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Staceybob

The Alpha Roll-Over Debate

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The Alpha Roll-Over.

alpha-roll-dog.jpg

Some people believe the Alpha Roll Over to be a necessity. People believe that wolves flip one another onto their backs and hold them by their neck/pin them in order to display a level of dominance. However, footage has also recorded that wolves roll over to their alpha as a sign of respect, they do not need force because they respect you.

In homes today, some people are being taught that the Alpha Roll Over should be done, for example, if your puppy isn't listening to you, you should grab them and force them to roll over in order to display your leadership. Some people full on flip a dog, and in some cases have been bitten from trying to copy this Alpha Rollover effect.

So this thread is to try and see what people think of the Alpha Rollover.

Do you think the Alpha Rollover should be a submissive act of respect, as shown below:

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Or do you think people should be taught to do this:

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It seems harmless when she uses it on that puppy, but I've seen people full on picking up a dog and almost body slamming it to the floor.

And another question:

Does your dog submissively show you respect?

Just wondering.

I currently don't know how I feel about the Alpha Roll Over, so I'm trying to learn as much as I can about it and use other peoples opinions.

Stacey xxx

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never needed to roll my dogs - they respect me without the need for it - tho blaze likes to push his luck lol

Just like his sister lol XD.

I've never needed to roll Aleu either, but I'm just looking to see what peoples opinion is on dominance techniques.

Stacey xxx

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Well I don't believe in throwing a dog to the floor its cruel. I would never force my dog to the door but I understand about putting fingers on the neck but not to the point it would hurt the dog and I would never do it to aggresive dog as its the dog right to bite. I think doing to a dog that bites when it plays isn't going to hurt them or you just show your in charge put not my forcing it to the floor. Ice does it to my lot if they go for him he will push them to the ground and pin them to the floor then they submitt to him is he been cruel no he being the boss and putting them in their place. Its a real debate as some say its cruel and others say you need to show who in charge if a dog is aggresive I don't think anyone should try it. A dog is the best animal to put another dog in it place but sometimes this can't be done. How is the best way to make a dog understand who in charge.

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Well I don't believe in throwing a dog to the floor its cruel. I would never force my dog to the door but I understand about putting fingers on the neck but not to the point it would hurt the dog and I would never do it to aggresive dog as its the dog right to bite.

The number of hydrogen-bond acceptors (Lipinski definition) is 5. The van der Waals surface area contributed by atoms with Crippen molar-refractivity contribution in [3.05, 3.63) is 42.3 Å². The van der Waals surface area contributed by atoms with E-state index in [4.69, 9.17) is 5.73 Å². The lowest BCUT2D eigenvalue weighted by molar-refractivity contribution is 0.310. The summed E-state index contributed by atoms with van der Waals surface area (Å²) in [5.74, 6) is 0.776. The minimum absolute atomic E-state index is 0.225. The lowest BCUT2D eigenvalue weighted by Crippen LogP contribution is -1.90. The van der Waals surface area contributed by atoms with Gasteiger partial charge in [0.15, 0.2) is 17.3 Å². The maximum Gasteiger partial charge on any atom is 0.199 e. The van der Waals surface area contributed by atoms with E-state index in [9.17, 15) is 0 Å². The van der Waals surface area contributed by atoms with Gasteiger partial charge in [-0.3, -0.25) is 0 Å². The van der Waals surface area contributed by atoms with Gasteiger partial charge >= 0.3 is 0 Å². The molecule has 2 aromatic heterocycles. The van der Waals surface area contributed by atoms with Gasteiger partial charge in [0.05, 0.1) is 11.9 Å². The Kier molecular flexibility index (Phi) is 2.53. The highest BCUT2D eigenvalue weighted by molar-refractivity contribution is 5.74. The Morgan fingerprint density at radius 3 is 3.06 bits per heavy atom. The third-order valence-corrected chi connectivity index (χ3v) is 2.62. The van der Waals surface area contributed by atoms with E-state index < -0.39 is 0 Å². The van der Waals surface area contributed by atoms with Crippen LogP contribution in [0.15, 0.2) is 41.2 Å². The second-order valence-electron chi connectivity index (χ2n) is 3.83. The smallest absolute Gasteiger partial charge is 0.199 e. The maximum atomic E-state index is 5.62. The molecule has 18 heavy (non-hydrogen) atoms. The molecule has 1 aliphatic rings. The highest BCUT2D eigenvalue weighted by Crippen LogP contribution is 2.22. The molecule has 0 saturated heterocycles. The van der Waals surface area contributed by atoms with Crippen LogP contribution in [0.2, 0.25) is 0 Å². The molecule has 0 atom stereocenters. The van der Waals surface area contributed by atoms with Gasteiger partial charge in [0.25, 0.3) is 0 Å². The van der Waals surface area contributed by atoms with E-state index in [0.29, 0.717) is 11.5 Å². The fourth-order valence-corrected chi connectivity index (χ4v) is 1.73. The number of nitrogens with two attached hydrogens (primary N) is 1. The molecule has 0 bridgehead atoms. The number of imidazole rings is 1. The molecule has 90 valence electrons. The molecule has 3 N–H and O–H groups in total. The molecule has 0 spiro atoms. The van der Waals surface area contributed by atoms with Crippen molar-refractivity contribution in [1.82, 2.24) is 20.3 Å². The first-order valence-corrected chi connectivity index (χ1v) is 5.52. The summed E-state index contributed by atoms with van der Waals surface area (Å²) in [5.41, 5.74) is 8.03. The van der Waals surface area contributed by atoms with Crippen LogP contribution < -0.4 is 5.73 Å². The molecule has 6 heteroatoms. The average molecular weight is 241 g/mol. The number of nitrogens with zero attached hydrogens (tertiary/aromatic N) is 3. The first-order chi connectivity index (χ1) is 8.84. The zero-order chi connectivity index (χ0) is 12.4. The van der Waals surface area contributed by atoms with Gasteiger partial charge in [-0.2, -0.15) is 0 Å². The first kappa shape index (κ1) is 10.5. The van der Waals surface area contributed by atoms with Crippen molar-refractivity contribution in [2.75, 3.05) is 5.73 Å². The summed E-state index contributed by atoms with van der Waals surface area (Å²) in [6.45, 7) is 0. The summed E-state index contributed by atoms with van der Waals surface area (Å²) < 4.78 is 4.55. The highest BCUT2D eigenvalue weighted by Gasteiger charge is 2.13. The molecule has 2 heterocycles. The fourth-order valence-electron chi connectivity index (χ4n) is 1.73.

Do you mean like Cesar Millans "Shhhh" Technique or "Cesar's Touch" Technique?

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Good post +1

Stacey xxx

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Im on the fence about this question, as I have known people that

did this and saw some improvement in thir dogs behaviors, but I

myself do not use it. Scaring a dog into listening to you when they

have done nothing to warrant such an extrme act, can simply

make them scared and overly submissive to the point they will just

run from you when you come anywhere near them. i couldnt bear

to see mine run from me. I think the whole point of training a dog is

not only to show them what you need them to do but to also encourage

them to build a relationship with you. You cant expect them to want to

be close to you and watch for instruction, if they are afraid...

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I used something very similar on Akina about twice when she was ~ 2months. She would play with the other dog and she thought it was ok when going past to also play bite my ankles. The second she did that I stopped her, put her down on her side and held her neck gently to the floor for about 30s till she calmed down. Only time I've done it and it worked well. She behaves pretty much all the time otherwise.

Edit: I don't see what I did as cruel, it's more like teaching them boundaries of what they can and can't do in a manner they understand.

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I might get my head shot off for this but here we go...

At work I have control of sometimes up to 60 dogs. Large dogs. Of all breeds. They are temperament tested before brining them into the group but this only really weeds out the totally aggressive ones. There are a few techniques I use in order to maintain control of such a large group of dogs. To date I have NEVER had a serious dog fight (going on about 3 years now.) A little argument here and there but never a dog fight (If someone is bitten in the process, I consider that a serious fight.)

We have an outside yard at work. This is where most fights will take place. I patrol the fence line and make every dog move out of my way. I told ask or physically move them, I just keep walking into them and they get it. I can walk the whole fence with the dogs lined up at it and they will move for me, no questions asked. If a dog gets too wound up he goes on a lead and must follow me around with the lead on without pulling or causing a problem, once they are calm and will sit where ever I am for a few minutes I let them off. Generally when I have a dog who's seriously acting up I can approach him (sort of like the woman in the first video, but I won't bend down like that) giving them a glare and my "regular" dogs will submit like that and normally will stop whatever they were doing. Some of the younger dogs takes a couple times before they "get it." They all must keep calm and quiet when people are walking in our yard as well as when people come through on tours. They respect me, they really do.